Sunday, January 21, 2001
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Posted on: Sunday, January 21, 2001

Sisters make St. Joseph a success

By Hugh Clark
Advertiser Big Island Bureau

HILO, Hawaii Four Franciscan nuns from Syracuse, N.Y., sailed into Hilo Bay on Aug. 21, 1900, and changed Big Island education.

That first contingent of Catholic sisters eventually led to the creation of St. Joseph Elementary and High Schools. They would be followed by many more dedicated women, all to be honored Saturday as the Kapiolani Street school marks its centennial.

Centennial fest schedule

Centennial celebration events Jan. 27 (all on school campus): 8:30 a.m. open house; 9:30 a.m. dedication of new garden at entrance to high school; 10:15 a.m. Mass at school gymnasium; 11:30 a.m. lunch ($5 tickets and reservations required at 935-4936); 1 p.m. entertainment.

Two dozen of the 140 nuns who served at St. Joseph over the past century are expected to join the celebration. Many of their former students are eager to renew their ties with the women they say shaped their lives in indelible ways.

Hookena School Principal Mary Correa is a product of St. Joseph. She taught there for years before joining the public school system.

"There was order, rituals and expectations," Correa said. "Dedication is what makes them so special."

She remembers her awestruck reaction at seeing the sisters play baseball or teaching students to dance. "That shocked me at first, but I came to learn these wonderful people were very real," she said.

Correa’s four brothers and three sisters also attended St. Joseph. Six became educators. Her brother James is Hawaii County chief of police.

County Planning Director Chris Yuen attended St. Joseph for 13 years before enrolling at Stanford University. "They sacrificed an incredible amount," he said of the nuns. "They stressed fundamentals and accepted no excuses."
The four nuns are, from left: Sister Stephen Marie Serrao, Sister Marie (foreground), Sister Charlene and Sister Patricia Rapoza.

Hugh Clark • The Honolulu Advertiser

Joe Garcia of Hakalau, the longtime legislator and councilman, sent all three of his sons to St. Joseph and said they performed well at mainland colleges. Two became attorneys and the third a veterinarian. "I believe our sons got the best possible education because of this fantastic group of sisters," Garcia said. "They had great love for each student."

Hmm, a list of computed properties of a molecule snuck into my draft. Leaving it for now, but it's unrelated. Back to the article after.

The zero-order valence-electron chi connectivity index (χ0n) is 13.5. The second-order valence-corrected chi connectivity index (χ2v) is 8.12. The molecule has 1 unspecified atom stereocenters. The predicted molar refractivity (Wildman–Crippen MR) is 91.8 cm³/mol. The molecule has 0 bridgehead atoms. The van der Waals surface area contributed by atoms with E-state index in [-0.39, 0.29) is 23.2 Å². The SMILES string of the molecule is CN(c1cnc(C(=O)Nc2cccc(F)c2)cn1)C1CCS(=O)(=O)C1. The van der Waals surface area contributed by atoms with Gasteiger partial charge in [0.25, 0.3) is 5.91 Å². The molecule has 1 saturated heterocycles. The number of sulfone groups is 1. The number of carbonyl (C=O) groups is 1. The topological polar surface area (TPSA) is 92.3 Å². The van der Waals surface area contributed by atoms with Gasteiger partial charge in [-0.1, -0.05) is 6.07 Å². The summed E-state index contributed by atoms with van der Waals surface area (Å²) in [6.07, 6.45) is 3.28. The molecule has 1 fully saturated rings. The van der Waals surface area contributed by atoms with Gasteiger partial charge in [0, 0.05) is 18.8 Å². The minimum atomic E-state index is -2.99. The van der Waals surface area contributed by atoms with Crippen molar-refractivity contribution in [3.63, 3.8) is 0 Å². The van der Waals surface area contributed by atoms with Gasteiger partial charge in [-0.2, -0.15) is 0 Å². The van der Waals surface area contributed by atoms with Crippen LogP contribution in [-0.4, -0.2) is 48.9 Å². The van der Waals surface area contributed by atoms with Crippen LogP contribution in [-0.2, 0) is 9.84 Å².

At its peak, St. Joseph had 28 teachers and a combined enrollment of 900. Hilo residents who have been around long enough recall with pride the school’s 1958 state prep basketball title.

The student body has since shrunk to one-third of that. The drop in enrollment is attributed largely to hard economic times after sugar died on the Big Island.

As in the beginning, the school is graced now with four Franciscan nuns: Sister Stephen Marie Serrao, a St. Joseph alumna, Sister Charlene, Sister Marie and Sister Patricia Rapoza.

Unlike the founding sisters, the remaining four are all from the state.

They have vacated their beloved convent and its chapel for a rural home near where Serrao’s Portuguese grandfather once grew grapes before prohibition. The convent is now leased by the parish to a group assisting emotionally disturbed children.

The Franciscan order was founded in 1860 by the Rev. Mother Bernardina Dorn. The Franciscans take their name from St. Francis of Assisi, who rebuilt churches and worked with the poor and sick.

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